Responsible parenting and leadership are a start. In between reaching for the sky (Toy Story rocks).

Screw the darkness. I prefer the lightness of Pop.

Sunday, January 8, 2017

A Friend's While As Well

It was just another beach run workout at Natural Bridges State Beach. One that I've documented on my fun "This week on..." Instagram feed for the past two years. Usually when I go there are only sea birds present, maybe the occasional human being or two, or small groups of people, families and friends visiting the beach depending on the time of year.

And then one morning almost a year and a half ago, a seal lion pup lay on the beach and barked as I passed it. But something seemed wrong with it. It acted weak, its bark muted, its head lolled slowly back and forth. It looked like it tried to waddle it's way back to the sea, but it wasn't really moving. I passed it by twice before I decided that I couldn't just keep going and do nothing, so I stopped and went up to the visitor center to tell one of the Natural Bridges staff members about the possibly sick pup.

I also sent texted my friend Doug Ross (who I interviewed last year on one of my Reach West Radio podcasts). Doug volunteered for the Marine Mammal Center, a nonprofit that rescues and rehabilitates marine mammals along the Californian and Hawaiian coasts, so I knew he'd want me to let him know. When he didn't respond to the text, I called him. He was already on the way to Natural Bridges to help rescue the pup.

"Why don't you stay and help me?" he asked.

"Ugh. I would, but I've got back-to-back conference calls I've got to get back to," I answered, after an awkward pause.

"Sure you do," he chided me.

"Ugh. Damn you. I do, though," I said.

"Don't worry about," he said. "I'm just giving you a bad time. I'm almost there and I already called the center. Go do your calls."

And so was our unlikely friendship. I had met him only a few years earlier at a co-working space we belonged to at the time. He was a introvert commercial artist who created amazing illustrations for HR technology articles (among many other industries and genres), and I was an extrovert marketing professional who worked in HR technology. We sat only one cubicle apart.

The joke at the time with those who worked near us was that you never knew Doug was there unless you saw his tall, quiet frame leaning over his keyboard, fixated on his computer screen with some new project. Yet you always knew I was there because of the noise complaints. I was on the phone constantly and my booming voice reverberated throughout the open office. It got so bad that the co-working facility actually installed sound boards inside my cubicle to absorb my loud cadence. It didn't work.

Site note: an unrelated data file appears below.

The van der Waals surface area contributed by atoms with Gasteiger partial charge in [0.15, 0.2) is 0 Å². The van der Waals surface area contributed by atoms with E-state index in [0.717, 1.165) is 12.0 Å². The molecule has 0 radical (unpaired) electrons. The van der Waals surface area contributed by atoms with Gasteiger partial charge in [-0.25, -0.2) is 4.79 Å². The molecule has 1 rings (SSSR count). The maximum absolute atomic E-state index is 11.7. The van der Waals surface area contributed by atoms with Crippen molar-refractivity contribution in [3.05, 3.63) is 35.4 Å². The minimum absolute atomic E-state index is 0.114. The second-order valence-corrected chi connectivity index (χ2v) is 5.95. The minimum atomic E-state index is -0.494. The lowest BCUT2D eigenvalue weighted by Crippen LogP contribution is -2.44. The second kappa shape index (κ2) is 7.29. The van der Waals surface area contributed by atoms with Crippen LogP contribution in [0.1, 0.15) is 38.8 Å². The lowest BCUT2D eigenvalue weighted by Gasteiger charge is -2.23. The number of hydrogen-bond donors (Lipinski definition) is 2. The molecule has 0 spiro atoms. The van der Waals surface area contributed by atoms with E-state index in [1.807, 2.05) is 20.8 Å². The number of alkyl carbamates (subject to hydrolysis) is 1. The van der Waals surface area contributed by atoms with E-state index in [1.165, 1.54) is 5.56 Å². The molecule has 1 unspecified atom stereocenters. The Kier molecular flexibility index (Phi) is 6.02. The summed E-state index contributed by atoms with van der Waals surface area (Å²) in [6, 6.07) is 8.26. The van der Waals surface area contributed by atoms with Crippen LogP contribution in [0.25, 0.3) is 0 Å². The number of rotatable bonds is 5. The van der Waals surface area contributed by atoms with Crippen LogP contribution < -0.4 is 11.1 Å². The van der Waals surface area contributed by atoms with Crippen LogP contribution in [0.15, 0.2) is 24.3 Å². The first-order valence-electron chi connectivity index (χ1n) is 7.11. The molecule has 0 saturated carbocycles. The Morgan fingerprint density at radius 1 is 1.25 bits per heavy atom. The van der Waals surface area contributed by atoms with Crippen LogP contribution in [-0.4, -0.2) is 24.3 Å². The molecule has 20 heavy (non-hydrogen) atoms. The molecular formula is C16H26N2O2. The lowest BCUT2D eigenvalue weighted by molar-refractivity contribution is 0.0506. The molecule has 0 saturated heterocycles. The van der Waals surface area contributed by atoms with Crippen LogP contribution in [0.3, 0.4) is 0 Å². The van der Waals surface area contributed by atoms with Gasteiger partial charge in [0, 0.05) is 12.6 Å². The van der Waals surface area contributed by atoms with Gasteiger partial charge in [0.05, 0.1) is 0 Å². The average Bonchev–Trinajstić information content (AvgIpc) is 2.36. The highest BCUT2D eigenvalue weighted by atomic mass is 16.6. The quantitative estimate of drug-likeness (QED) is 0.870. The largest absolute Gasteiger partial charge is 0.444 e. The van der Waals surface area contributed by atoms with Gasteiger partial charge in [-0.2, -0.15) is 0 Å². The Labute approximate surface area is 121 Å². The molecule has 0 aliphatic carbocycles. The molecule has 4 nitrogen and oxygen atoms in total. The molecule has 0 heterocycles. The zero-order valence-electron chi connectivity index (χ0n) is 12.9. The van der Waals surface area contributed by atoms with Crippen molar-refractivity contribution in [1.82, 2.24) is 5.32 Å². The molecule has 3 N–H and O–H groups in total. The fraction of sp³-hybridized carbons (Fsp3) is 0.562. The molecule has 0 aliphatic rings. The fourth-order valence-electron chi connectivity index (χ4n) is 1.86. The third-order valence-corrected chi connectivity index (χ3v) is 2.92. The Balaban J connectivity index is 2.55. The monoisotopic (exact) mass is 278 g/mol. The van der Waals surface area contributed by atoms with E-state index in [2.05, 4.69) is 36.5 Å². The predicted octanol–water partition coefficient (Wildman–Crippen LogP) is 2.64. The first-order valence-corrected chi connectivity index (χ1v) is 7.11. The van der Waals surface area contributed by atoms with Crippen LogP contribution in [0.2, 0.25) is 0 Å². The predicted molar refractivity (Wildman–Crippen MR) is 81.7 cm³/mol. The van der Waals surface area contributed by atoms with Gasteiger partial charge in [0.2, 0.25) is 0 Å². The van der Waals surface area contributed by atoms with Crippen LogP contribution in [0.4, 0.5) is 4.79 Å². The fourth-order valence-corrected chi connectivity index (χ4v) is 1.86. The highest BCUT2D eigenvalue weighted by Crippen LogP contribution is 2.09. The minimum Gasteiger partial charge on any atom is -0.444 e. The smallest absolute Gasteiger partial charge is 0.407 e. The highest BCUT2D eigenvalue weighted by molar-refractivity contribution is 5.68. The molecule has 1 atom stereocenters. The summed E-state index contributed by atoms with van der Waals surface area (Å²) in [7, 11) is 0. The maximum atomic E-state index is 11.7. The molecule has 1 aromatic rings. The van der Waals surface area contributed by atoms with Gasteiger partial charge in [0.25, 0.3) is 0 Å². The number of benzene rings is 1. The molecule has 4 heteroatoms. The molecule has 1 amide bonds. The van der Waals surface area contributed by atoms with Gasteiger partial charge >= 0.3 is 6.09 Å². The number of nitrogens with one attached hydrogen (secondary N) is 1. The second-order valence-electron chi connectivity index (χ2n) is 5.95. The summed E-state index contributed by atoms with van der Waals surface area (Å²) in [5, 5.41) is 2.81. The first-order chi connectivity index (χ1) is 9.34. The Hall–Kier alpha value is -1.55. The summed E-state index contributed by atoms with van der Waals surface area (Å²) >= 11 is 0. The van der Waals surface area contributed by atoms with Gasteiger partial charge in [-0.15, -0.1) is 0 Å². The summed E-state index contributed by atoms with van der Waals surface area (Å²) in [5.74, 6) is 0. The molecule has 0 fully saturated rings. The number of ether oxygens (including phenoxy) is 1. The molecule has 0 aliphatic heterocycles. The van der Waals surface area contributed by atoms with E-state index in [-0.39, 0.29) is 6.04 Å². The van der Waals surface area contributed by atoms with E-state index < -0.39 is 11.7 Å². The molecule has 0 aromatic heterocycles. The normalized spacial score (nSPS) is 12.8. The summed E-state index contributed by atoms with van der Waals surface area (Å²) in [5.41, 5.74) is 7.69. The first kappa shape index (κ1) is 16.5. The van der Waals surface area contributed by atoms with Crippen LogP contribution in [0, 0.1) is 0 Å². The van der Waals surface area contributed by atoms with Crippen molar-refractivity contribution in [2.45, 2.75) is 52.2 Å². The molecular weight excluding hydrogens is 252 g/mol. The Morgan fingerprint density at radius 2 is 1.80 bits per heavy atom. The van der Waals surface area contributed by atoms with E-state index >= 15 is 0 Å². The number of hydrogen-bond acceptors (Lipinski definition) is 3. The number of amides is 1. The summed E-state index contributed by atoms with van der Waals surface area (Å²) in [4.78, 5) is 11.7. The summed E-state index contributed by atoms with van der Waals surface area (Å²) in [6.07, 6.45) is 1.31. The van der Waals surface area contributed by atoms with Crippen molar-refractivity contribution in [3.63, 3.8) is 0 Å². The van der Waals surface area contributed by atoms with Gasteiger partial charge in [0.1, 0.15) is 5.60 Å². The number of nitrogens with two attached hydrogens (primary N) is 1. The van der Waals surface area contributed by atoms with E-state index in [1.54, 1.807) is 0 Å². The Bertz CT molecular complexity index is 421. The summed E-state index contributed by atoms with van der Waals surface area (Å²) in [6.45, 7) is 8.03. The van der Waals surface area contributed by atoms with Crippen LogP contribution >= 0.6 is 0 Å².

Once I left the co-working space, Doug and I didn't see each other all that regularly, but when we did,  usually for lunch, it was like we'd been friends for decades, always giving each other a hard time as well as talking seriously about our lives, our ups and downs and all arounds. We collaborated on a career management book I wrote and his amazing illustrations graced the pages throughout. He also went with me to SXSW a few years back, where I promoted my book and he promoted his artwork.

I also commissioned him to immortalize that one day at the beach where I met my lovely wife all those years ago, and now it hangs proudly in our living room.

Life got complicated with kids and work and we saw less of each other, but always making time for lunch now and again. His wife Ginger has horses, and so for a few years now we've taken our girls out to ride. But then the horse they always rode named Lulu passed away, and it had been a while since we'd seen both Doug and Ginger.

Which was why it was such a shock when she called us just weeks before the holidays to tell us that Doug had died unexpectedly. He'd been working hard late at night in his art studio, and then the next morning she found him dead. In the blink of an eye. I cannot imagine. I do not want to imagine.

Selfishly, the first thing I thought about was that I had planned on calling him to schedule a lunch to catchup. It had been since late summer when we got together last. However, the planning and doing are worlds apart. Always are. And the fact is I never did it.

The second thing I thought about was my own mortality. Doug was only a few years older then me, and seemingly in good overall health, as am I. Again, cannot imagine. Do not want to.

The third thing I thought about was the mindful presence I try to live in every day:

The time is always now again -- the now of every beat and breath and being completely well in. It ain't easy, but it's certainly worth my family's while.

And a friend's while as well. Make the time now again. God bless Doug, his wife and his family.

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